During a seemingly successful trip to Asia in November, Barack Obama announced several breakthroughs. Among them was a promise that the United States and Asian nations would proceed toward the Trans-Pacific Partnership, or TPP, a free-trade deal that, if enacted, would create a free trade area with a total gross domestic product of more than $27 trillion.
In his second visit to India, US President Barack Obama has another opportunity to take the measure of his Indian counterpart, Prime Minister Narendra Modi. Over the past six months, US officials like former Defence Secretary Chuck Hagel have tried to emphasise the ways in which Obama and Modi are similar, noting, for instance, that both are outsider candidates from humble backgrounds.
Ambassador Robert Blackwill argues that expectations for the U.S.-India relationship in 2015 should be modest at best. Unless Prime Minister Narendra Modi and President Barack Obama put the strategic transformation of U.S.-India relations in a preeminent place in their foreign policy agendas, there will be no short-term strategic partnership between the United States and India.
In this excerpt from his CFR Working Paper The Pivot in Southeast Asia: Balancing Interests and Values, Joshua Kurlantzick analyzes the Obama administration's Southeast Asia policy, and assesses how it has gone wrong.
In the past year, Southeast Asia has suffered an unprecedented number of air travel-related tragedies. Josh Kurlantzick posits that the weak safety regulations of new low-cost carriers, air traffic controllers, and airspace in that part of the world, may lend insight into why several such tragedies have occurred in such close proximity to one another.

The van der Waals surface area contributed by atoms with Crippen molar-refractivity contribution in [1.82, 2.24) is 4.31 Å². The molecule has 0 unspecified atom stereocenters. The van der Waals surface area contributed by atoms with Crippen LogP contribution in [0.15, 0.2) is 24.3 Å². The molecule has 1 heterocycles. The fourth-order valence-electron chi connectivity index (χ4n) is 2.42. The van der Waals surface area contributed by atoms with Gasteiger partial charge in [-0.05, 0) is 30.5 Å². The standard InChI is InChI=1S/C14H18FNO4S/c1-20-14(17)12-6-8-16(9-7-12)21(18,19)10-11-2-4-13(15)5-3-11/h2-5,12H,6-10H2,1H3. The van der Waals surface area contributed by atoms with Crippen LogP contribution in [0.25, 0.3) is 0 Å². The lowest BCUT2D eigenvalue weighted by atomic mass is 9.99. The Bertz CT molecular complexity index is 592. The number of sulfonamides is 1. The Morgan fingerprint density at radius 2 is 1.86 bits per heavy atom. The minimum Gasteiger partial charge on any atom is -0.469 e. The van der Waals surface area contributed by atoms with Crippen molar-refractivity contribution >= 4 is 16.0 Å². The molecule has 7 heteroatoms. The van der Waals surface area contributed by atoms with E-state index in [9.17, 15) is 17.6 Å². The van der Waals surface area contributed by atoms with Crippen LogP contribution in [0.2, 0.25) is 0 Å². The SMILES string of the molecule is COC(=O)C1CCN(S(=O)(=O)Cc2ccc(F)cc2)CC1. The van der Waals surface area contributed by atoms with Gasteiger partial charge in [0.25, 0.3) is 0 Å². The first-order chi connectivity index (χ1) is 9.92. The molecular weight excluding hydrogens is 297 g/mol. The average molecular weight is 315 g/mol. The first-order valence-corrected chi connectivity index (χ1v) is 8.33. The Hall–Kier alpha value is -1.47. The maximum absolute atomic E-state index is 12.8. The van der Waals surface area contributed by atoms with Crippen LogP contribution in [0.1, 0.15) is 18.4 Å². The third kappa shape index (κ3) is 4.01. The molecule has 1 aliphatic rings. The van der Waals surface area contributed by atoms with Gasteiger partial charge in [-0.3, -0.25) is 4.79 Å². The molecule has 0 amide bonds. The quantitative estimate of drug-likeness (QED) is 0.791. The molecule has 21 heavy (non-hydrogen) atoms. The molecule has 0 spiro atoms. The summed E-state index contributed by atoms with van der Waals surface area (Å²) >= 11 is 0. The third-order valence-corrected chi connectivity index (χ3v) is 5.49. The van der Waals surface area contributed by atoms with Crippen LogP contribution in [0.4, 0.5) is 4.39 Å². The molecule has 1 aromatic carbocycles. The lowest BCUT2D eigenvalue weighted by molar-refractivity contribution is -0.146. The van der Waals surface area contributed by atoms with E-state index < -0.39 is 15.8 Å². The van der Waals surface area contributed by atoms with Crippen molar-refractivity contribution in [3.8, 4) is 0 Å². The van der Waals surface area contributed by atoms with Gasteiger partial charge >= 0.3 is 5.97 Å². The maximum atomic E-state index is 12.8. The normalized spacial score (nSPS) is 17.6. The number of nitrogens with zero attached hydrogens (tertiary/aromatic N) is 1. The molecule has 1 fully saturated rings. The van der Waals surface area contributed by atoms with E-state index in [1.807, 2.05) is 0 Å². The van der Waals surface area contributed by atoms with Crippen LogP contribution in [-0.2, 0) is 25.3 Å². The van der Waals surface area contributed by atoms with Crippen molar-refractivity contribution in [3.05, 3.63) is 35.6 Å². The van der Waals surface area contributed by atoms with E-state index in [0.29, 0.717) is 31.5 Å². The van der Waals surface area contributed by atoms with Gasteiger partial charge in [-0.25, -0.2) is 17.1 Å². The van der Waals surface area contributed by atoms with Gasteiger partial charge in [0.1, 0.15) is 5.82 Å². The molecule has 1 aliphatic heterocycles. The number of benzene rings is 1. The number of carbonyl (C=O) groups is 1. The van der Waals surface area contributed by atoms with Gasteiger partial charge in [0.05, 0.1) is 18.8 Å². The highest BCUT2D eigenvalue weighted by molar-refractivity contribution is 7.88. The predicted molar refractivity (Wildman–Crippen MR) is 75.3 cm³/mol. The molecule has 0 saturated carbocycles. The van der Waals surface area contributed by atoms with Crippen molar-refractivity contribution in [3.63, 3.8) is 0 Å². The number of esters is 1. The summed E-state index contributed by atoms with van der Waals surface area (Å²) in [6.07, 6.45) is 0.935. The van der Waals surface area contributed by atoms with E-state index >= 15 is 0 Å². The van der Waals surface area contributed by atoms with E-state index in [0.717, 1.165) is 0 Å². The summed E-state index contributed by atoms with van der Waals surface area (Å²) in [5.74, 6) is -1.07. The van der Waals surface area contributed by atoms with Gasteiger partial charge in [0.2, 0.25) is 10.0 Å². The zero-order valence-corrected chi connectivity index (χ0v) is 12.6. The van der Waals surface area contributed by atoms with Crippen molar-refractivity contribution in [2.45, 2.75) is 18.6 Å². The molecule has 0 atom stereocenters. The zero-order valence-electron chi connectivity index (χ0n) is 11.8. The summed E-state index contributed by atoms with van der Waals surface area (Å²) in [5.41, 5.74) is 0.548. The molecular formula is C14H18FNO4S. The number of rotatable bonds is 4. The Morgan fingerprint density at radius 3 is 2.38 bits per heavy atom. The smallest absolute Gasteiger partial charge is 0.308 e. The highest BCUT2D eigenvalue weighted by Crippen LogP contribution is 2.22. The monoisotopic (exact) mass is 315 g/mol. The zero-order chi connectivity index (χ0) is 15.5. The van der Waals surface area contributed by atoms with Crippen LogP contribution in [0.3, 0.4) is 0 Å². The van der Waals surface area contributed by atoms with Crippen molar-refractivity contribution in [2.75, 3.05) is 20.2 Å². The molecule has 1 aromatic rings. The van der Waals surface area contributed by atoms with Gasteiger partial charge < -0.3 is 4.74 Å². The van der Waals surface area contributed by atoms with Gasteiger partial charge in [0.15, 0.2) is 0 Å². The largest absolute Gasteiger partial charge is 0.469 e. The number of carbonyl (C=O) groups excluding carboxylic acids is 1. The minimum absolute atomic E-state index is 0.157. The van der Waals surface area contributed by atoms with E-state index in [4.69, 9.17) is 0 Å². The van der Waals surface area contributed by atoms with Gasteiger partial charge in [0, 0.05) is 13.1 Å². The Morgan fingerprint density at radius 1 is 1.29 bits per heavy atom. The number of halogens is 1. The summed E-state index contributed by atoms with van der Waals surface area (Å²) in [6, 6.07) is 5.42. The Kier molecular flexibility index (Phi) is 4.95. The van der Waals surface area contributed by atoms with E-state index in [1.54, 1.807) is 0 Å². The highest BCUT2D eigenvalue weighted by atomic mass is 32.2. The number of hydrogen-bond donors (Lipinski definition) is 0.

Given the enormous threats facing [Pakistan]—from insurgency to environmental degradation to demographics—achieving performance-based legitimacy sufficient to challenge the military’s political dominance will likely remain a tall order for years, perhaps decades, to come, says CFR’s Daniel Markey.
Joshua Kurlantzick reviews the impact of the Senate Intelligence Committee’s report regarding their investigation into CIA interrogation practices on countries around the world, including: Thailand, Afghanistan, Lithuania, and Poland.
Sheila Smith examines how domestic pressure in Japan, the release of U.S. citizens detained by North Korea, and a new UN resolution referring North Korean leaders to the International Criminal Court on charges of crimes against humanity could potentially shape Tokyo’s ongoing efforts to learn the fates of Japanese citizens abducted by Pyongyang decades ago.
China’s unexpectedly easy cooperation with the U.S. on climate change, security and trade says a lot about the interests at the very top: Barack Obama’s legacy and Xi Jinping’s ambitions, says Elizabeth Economy.
The United States should consider joining the new China-led Asian Infrastructure Investment Bank as a means of guaranteeing that it matches financing strength with sustainable environmental practices, says Elizabeth Economy.
Yanzhong Huang notes the limited public health infrastructure in certain West African countries that are currently battling the spread of Ebola, which is a similar phenomenon to that which occurred in China during the 2003 SARS outbreak. Dr. Huang stresses the importance of foreign aid, particularly Chinese funds, to slow the spread of Ebola but points out that dependence on foreign aid is ultimately an unsustainable public health strategy.